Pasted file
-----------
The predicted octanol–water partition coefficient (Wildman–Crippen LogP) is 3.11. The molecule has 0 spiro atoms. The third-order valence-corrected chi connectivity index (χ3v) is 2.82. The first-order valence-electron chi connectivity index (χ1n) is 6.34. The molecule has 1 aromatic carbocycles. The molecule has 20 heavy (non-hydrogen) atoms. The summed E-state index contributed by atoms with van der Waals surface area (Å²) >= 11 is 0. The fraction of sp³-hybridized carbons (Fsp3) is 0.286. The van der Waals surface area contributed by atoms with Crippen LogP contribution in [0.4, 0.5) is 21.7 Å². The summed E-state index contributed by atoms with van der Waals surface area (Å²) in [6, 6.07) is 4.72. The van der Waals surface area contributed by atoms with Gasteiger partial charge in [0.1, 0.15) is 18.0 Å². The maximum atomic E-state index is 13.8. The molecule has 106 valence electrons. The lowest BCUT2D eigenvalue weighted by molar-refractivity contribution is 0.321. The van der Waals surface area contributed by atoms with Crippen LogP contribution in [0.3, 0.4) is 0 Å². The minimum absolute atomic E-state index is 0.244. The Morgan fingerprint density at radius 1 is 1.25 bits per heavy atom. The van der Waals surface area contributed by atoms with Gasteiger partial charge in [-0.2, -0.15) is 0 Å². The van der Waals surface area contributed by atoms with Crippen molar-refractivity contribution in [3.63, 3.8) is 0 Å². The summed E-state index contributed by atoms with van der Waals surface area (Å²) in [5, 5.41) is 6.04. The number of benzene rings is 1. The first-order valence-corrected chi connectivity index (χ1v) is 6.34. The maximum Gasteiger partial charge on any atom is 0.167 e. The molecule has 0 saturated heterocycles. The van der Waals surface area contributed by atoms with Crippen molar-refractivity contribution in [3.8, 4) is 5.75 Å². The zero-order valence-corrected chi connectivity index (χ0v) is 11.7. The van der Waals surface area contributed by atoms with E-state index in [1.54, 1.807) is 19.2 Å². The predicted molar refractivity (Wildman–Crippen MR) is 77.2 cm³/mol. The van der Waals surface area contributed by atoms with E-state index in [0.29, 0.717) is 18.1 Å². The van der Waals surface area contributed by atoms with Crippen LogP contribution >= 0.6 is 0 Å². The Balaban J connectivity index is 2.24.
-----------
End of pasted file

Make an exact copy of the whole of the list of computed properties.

The predicted octanol–water partition coefficient (Wildman–Crippen LogP) is 3.11. The molecule has 0 spiro atoms. The third-order valence-corrected chi connectivity index (χ3v) is 2.82. The first-order valence-electron chi connectivity index (χ1n) is 6.34. The molecule has 1 aromatic carbocycles. The molecule has 20 heavy (non-hydrogen) atoms. The summed E-state index contributed by atoms with van der Waals surface area (Å²) >= 11 is 0. The fraction of sp³-hybridized carbons (Fsp3) is 0.286. The van der Waals surface area contributed by atoms with Crippen LogP contribution in [0.4, 0.5) is 21.7 Å². The summed E-state index contributed by atoms with van der Waals surface area (Å²) in [6, 6.07) is 4.72. The van der Waals surface area contributed by atoms with Gasteiger partial charge in [0.1, 0.15) is 18.0 Å². The maximum atomic E-state index is 13.8. The molecule has 106 valence electrons. The lowest BCUT2D eigenvalue weighted by molar-refractivity contribution is 0.321. The van der Waals surface area contributed by atoms with Crippen LogP contribution in [0.3, 0.4) is 0 Å². The minimum absolute atomic E-state index is 0.244. The Morgan fingerprint density at radius 1 is 1.25 bits per heavy atom. The van der Waals surface area contributed by atoms with Gasteiger partial charge in [-0.2, -0.15) is 0 Å². The van der Waals surface area contributed by atoms with Crippen molar-refractivity contribution in [3.63, 3.8) is 0 Å². The summed E-state index contributed by atoms with van der Waals surface area (Å²) in [5, 5.41) is 6.04. The number of benzene rings is 1. The first-order valence-corrected chi connectivity index (χ1v) is 6.34. The maximum Gasteiger partial charge on any atom is 0.167 e. The molecule has 0 saturated heterocycles. The van der Waals surface area contributed by atoms with Crippen molar-refractivity contribution in [3.8, 4) is 5.75 Å². The zero-order valence-corrected chi connectivity index (χ0v) is 11.7. The van der Waals surface area contributed by atoms with E-state index in [1.54, 1.807) is 19.2 Å². The predicted molar refractivity (Wildman–Crippen MR) is 77.2 cm³/mol. The van der Waals surface area contributed by atoms with E-state index in [0.29, 0.717) is 18.1 Å². The van der Waals surface area contributed by atoms with Crippen LogP contribution >= 0.6 is 0 Å². The Balaban J connectivity index is 2.24.